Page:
If students go to a school, they do projects, they do internships, they engage in a year-long or sometimes even longer process. Some of them go abroad, the very lucky ones who can take another language and another culture. There is so much more to education than just a one, multiple-choice moment in time. That is one aspect. I’m not saying it isn’t important. What I am saying is it’s one variable in measuring success and that’s why I’ve been critical. We need multiple perspectives on measuring a student’s success.

So what yardstick should we be using? What multiple measures should count?

When you went to school, you obviously took classes. You got grades in your classes, right? If you didn’t live in New York, maybe you didn’t take Regents exams, but the fact of the matter is, there were pop quizzes, there were monthly tests, there were end-of-the-year tests, there were projects that you worked on. There were multiple ways that your teachers knew that you had been successful in acquiring the materials. So all I’m saying to you is that, I want the system to think about [that].

Last year, you said that you were “very concerned” that some charter schools are not serving students that represent their communities. But at the last meeting, the Board of Regents approved 16 out of 17 charter schools for renewal. Do you feel that, as a board, you are being tough enough on charter schools? Can we expect something different in the future?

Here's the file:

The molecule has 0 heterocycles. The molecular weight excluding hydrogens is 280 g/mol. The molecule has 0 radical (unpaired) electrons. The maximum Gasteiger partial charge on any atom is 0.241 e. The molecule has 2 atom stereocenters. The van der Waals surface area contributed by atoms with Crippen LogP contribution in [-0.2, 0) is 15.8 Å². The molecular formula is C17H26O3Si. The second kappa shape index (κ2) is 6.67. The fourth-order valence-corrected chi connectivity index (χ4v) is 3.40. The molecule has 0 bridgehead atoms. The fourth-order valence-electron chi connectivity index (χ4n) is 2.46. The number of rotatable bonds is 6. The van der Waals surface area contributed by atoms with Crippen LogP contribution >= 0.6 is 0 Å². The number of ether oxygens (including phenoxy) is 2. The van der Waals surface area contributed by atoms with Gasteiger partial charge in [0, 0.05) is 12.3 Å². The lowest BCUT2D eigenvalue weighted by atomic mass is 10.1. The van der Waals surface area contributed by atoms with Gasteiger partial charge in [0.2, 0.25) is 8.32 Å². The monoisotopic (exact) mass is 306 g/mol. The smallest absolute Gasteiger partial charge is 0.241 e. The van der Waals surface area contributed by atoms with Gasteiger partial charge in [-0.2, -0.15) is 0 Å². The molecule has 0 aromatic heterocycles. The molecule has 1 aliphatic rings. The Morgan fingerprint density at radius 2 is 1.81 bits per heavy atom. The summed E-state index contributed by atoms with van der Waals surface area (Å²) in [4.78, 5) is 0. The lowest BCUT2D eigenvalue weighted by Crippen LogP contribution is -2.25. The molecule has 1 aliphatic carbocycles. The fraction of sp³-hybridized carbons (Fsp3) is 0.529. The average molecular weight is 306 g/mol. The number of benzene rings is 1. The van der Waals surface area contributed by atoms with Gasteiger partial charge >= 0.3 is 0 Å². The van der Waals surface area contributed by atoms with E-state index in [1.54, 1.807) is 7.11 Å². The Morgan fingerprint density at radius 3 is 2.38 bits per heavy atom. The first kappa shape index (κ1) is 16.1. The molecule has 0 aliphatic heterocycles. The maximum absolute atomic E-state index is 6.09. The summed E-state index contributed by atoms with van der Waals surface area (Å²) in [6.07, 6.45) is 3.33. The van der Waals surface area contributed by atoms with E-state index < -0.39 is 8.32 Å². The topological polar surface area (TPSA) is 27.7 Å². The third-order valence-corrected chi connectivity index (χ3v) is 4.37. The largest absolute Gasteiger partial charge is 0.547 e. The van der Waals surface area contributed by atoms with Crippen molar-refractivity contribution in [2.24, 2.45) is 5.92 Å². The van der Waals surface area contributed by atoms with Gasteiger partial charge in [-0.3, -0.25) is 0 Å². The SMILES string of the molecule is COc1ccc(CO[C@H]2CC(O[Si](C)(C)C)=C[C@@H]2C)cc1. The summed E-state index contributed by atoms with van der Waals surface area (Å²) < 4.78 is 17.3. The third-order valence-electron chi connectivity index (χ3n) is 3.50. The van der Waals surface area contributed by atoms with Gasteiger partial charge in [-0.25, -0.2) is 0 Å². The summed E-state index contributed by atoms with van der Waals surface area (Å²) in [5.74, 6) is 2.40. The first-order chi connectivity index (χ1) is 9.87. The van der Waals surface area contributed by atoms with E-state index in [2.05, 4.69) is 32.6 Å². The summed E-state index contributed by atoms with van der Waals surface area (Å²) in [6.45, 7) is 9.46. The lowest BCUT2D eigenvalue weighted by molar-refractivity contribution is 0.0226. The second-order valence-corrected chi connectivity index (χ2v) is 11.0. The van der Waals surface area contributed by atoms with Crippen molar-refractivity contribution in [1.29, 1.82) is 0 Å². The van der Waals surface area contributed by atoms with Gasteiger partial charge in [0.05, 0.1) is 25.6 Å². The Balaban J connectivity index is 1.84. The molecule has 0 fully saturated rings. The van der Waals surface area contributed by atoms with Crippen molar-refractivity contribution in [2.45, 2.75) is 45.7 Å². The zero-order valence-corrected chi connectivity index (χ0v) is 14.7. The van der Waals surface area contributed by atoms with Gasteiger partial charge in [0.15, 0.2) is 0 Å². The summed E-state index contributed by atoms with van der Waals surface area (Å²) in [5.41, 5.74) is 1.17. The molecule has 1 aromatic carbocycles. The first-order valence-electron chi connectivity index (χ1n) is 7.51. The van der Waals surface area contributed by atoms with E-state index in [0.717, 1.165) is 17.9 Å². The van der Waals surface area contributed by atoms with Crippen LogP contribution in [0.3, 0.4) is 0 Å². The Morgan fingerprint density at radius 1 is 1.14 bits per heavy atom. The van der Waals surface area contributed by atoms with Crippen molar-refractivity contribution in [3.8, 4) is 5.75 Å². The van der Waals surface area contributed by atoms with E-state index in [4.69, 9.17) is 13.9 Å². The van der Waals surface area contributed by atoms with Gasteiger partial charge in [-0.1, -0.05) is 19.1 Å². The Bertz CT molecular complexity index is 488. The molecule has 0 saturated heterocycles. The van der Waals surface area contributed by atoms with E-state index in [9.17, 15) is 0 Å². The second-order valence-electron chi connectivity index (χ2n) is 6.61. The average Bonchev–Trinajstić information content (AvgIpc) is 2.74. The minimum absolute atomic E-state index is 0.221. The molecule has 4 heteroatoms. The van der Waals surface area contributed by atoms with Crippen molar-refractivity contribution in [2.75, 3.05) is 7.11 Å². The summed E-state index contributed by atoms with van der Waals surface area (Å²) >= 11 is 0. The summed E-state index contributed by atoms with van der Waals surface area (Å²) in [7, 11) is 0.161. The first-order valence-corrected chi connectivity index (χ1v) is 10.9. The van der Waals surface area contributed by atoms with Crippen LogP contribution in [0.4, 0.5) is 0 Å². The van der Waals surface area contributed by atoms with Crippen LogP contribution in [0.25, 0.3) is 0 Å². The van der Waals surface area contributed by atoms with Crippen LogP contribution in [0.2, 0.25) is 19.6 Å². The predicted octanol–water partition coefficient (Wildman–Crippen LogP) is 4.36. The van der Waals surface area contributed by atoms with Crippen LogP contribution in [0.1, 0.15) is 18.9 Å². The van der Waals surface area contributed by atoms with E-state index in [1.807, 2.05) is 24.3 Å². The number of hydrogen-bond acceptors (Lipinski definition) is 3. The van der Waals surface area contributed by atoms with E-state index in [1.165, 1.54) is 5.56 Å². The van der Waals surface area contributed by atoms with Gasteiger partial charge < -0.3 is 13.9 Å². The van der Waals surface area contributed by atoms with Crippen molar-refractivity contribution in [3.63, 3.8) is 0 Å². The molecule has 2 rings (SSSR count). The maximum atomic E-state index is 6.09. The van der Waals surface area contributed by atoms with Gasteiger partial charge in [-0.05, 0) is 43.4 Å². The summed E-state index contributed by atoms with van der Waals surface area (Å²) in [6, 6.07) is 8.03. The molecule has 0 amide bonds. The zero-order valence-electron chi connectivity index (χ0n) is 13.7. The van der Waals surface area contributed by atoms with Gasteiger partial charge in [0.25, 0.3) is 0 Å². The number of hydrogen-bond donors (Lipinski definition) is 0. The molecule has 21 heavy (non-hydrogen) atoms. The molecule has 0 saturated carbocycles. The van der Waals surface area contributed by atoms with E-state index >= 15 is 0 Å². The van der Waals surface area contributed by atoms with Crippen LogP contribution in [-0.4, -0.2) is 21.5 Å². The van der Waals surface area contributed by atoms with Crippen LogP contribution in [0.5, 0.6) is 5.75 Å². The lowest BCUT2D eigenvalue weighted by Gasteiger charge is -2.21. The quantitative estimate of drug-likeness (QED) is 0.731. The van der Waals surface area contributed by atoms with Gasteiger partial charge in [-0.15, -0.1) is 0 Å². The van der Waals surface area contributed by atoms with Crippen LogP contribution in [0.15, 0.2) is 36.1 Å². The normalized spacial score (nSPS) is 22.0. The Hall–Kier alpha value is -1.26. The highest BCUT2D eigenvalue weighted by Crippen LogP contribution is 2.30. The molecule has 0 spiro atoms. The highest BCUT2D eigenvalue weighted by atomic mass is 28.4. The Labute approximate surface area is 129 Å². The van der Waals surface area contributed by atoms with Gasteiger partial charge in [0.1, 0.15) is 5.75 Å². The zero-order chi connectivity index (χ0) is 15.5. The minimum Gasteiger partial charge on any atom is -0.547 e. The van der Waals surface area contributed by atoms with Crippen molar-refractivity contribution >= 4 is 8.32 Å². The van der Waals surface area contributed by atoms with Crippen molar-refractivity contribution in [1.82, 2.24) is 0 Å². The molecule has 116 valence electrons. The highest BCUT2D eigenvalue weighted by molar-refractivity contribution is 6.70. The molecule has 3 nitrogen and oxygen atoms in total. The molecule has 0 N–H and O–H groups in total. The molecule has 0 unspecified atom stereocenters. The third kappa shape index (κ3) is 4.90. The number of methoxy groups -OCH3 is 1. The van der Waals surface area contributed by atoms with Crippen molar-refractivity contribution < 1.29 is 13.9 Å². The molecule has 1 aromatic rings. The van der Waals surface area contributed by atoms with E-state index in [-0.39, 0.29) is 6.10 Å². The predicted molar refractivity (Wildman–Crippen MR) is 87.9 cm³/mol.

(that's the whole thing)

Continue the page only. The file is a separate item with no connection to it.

The team [at the State Education Department] that has been looking at these charters has really been doing an incredible job in visiting [and] looking at the data … They’re giving us more and more metrics on the charters as they’re coming through. We’ve been able to not only look at the landscape of where they reside, the kinds of students [and] the population in terms of how they’re doing.

In addition to that, I think that more and more charter schools have been much more responsive to the issue of taking on more English Language Learners, more students with special needs.

So I personally feel very proud of the work that’s been done to move this issue, in terms of our charter SED group. The work that they’ve been doing to really be responsive to the board and be responsive to the public.

New York state schools are some of the most segregated in the country. Is the amount of segregation in state schools acceptable to you? If not, what do you plan to do about it?